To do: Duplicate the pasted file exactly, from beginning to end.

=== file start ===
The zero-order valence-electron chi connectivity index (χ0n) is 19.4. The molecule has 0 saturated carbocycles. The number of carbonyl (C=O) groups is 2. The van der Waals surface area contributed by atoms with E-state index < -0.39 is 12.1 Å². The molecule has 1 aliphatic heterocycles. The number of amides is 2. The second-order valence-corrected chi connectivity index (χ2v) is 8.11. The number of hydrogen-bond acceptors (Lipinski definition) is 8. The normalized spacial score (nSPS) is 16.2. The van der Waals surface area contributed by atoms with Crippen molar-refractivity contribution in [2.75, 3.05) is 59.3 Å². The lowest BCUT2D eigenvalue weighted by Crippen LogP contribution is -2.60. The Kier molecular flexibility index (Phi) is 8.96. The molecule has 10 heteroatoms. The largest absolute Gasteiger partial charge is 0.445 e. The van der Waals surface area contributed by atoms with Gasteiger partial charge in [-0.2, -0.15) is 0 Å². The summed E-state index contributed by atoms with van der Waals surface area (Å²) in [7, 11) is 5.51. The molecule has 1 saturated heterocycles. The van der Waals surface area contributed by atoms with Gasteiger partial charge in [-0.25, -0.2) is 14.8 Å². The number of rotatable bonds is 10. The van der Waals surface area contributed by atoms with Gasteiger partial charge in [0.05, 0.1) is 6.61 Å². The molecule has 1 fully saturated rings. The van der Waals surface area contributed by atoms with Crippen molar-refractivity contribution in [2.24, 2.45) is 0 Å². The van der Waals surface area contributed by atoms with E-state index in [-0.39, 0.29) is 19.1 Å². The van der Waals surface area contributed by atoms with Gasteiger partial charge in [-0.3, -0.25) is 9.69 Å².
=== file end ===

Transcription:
The zero-order valence-electron chi connectivity index (χ0n) is 19.4. The molecule has 0 saturated carbocycles. The number of carbonyl (C=O) groups is 2. The van der Waals surface area contributed by atoms with E-state index < -0.39 is 12.1 Å². The molecule has 1 aliphatic heterocycles. The number of amides is 2. The second-order valence-corrected chi connectivity index (χ2v) is 8.11. The number of hydrogen-bond acceptors (Lipinski definition) is 8. The normalized spacial score (nSPS) is 16.2. The van der Waals surface area contributed by atoms with Crippen molar-refractivity contribution in [2.75, 3.05) is 59.3 Å². The lowest BCUT2D eigenvalue weighted by Crippen LogP contribution is -2.60. The Kier molecular flexibility index (Phi) is 8.96. The molecule has 10 heteroatoms. The largest absolute Gasteiger partial charge is 0.445 e. The van der Waals surface area contributed by atoms with Gasteiger partial charge in [-0.2, -0.15) is 0 Å². The summed E-state index contributed by atoms with van der Waals surface area (Å²) in [7, 11) is 5.51. The molecule has 1 saturated heterocycles. The van der Waals surface area contributed by atoms with Gasteiger partial charge in [-0.25, -0.2) is 14.8 Å². The number of rotatable bonds is 10. The van der Waals surface area contributed by atoms with Gasteiger partial charge in [0.05, 0.1) is 6.61 Å². The molecule has 1 fully saturated rings. The van der Waals surface area contributed by atoms with Crippen molar-refractivity contribution in [2.24, 2.45) is 0 Å². The van der Waals surface area contributed by atoms with E-state index in [-0.39, 0.29) is 19.1 Å². The van der Waals surface area contributed by atoms with Gasteiger partial charge in [-0.3, -0.25) is 9.69 Å².